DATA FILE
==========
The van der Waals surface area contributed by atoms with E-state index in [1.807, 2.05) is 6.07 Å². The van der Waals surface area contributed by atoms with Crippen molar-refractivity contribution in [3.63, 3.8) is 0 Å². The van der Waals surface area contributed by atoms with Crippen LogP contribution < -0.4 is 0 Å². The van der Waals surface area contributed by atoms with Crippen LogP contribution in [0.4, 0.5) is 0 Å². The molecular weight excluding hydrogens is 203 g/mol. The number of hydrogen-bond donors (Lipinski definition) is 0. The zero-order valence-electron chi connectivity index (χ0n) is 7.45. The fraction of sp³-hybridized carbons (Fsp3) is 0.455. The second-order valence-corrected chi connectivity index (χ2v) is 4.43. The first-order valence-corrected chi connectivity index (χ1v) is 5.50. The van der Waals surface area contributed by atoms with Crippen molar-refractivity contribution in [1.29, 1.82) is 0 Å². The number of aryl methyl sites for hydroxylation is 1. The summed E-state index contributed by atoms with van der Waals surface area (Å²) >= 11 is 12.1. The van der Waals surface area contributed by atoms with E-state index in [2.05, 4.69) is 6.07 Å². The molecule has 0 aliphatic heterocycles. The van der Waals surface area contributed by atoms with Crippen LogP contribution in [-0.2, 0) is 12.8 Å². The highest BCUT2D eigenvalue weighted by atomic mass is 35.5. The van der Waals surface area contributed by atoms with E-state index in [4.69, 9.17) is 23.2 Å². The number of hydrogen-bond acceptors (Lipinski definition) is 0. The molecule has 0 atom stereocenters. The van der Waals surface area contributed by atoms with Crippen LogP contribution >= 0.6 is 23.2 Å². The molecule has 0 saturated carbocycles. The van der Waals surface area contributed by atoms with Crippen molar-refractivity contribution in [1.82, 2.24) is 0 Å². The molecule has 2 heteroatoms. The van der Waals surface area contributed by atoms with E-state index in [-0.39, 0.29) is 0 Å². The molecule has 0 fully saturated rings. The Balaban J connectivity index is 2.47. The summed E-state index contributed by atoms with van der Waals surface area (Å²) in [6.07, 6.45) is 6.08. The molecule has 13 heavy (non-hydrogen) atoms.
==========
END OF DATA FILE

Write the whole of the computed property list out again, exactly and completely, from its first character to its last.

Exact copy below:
The van der Waals surface area contributed by atoms with E-state index in [1.807, 2.05) is 6.07 Å². The van der Waals surface area contributed by atoms with Crippen molar-refractivity contribution in [3.63, 3.8) is 0 Å². The van der Waals surface area contributed by atoms with Crippen LogP contribution < -0.4 is 0 Å². The van der Waals surface area contributed by atoms with Crippen LogP contribution in [0.4, 0.5) is 0 Å². The molecular weight excluding hydrogens is 203 g/mol. The number of hydrogen-bond donors (Lipinski definition) is 0. The zero-order valence-electron chi connectivity index (χ0n) is 7.45. The fraction of sp³-hybridized carbons (Fsp3) is 0.455. The second-order valence-corrected chi connectivity index (χ2v) is 4.43. The first-order valence-corrected chi connectivity index (χ1v) is 5.50. The van der Waals surface area contributed by atoms with Crippen molar-refractivity contribution in [1.29, 1.82) is 0 Å². The number of aryl methyl sites for hydroxylation is 1. The summed E-state index contributed by atoms with van der Waals surface area (Å²) >= 11 is 12.1. The van der Waals surface area contributed by atoms with E-state index in [2.05, 4.69) is 6.07 Å². The molecule has 0 aliphatic heterocycles. The van der Waals surface area contributed by atoms with Crippen LogP contribution in [-0.2, 0) is 12.8 Å². The highest BCUT2D eigenvalue weighted by atomic mass is 35.5. The van der Waals surface area contributed by atoms with E-state index in [4.69, 9.17) is 23.2 Å². The number of hydrogen-bond acceptors (Lipinski definition) is 0. The molecule has 0 atom stereocenters. The van der Waals surface area contributed by atoms with Crippen LogP contribution >= 0.6 is 23.2 Å². The molecule has 0 saturated carbocycles. The van der Waals surface area contributed by atoms with Crippen molar-refractivity contribution in [1.82, 2.24) is 0 Å². The molecule has 2 heteroatoms. The van der Waals surface area contributed by atoms with E-state index in [-0.39, 0.29) is 0 Å². The molecule has 0 fully saturated rings. The Balaban J connectivity index is 2.47. The summed E-state index contributed by atoms with van der Waals surface area (Å²) in [6.07, 6.45) is 6.08. The molecule has 13 heavy (non-hydrogen) atoms.